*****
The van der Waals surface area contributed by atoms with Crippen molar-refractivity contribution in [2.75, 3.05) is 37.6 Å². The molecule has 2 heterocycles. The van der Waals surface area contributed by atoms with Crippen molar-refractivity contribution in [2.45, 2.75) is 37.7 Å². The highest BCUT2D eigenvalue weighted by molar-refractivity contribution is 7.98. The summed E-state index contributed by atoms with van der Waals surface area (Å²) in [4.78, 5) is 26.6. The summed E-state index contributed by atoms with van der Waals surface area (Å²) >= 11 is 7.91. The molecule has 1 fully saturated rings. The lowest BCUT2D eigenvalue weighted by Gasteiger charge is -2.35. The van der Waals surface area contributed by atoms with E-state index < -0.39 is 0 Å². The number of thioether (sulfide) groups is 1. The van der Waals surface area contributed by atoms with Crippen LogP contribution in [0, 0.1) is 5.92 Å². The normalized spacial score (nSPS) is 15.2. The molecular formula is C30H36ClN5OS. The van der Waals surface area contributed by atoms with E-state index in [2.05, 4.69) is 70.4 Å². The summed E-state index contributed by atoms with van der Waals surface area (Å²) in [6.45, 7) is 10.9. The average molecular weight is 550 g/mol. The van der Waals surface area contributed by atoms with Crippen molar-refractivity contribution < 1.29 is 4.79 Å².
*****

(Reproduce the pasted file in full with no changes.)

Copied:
The van der Waals surface area contributed by atoms with Crippen molar-refractivity contribution in [2.75, 3.05) is 37.6 Å². The molecule has 2 heterocycles. The van der Waals surface area contributed by atoms with Crippen molar-refractivity contribution in [2.45, 2.75) is 37.7 Å². The highest BCUT2D eigenvalue weighted by molar-refractivity contribution is 7.98. The summed E-state index contributed by atoms with van der Waals surface area (Å²) in [4.78, 5) is 26.6. The summed E-state index contributed by atoms with van der Waals surface area (Å²) >= 11 is 7.91. The molecule has 1 fully saturated rings. The lowest BCUT2D eigenvalue weighted by Gasteiger charge is -2.35. The van der Waals surface area contributed by atoms with E-state index < -0.39 is 0 Å². The number of thioether (sulfide) groups is 1. The van der Waals surface area contributed by atoms with Crippen LogP contribution in [0, 0.1) is 5.92 Å². The normalized spacial score (nSPS) is 15.2. The molecular formula is C30H36ClN5OS. The van der Waals surface area contributed by atoms with E-state index in [2.05, 4.69) is 70.4 Å². The summed E-state index contributed by atoms with van der Waals surface area (Å²) in [6.45, 7) is 10.9. The average molecular weight is 550 g/mol. The van der Waals surface area contributed by atoms with Crippen molar-refractivity contribution < 1.29 is 4.79 Å².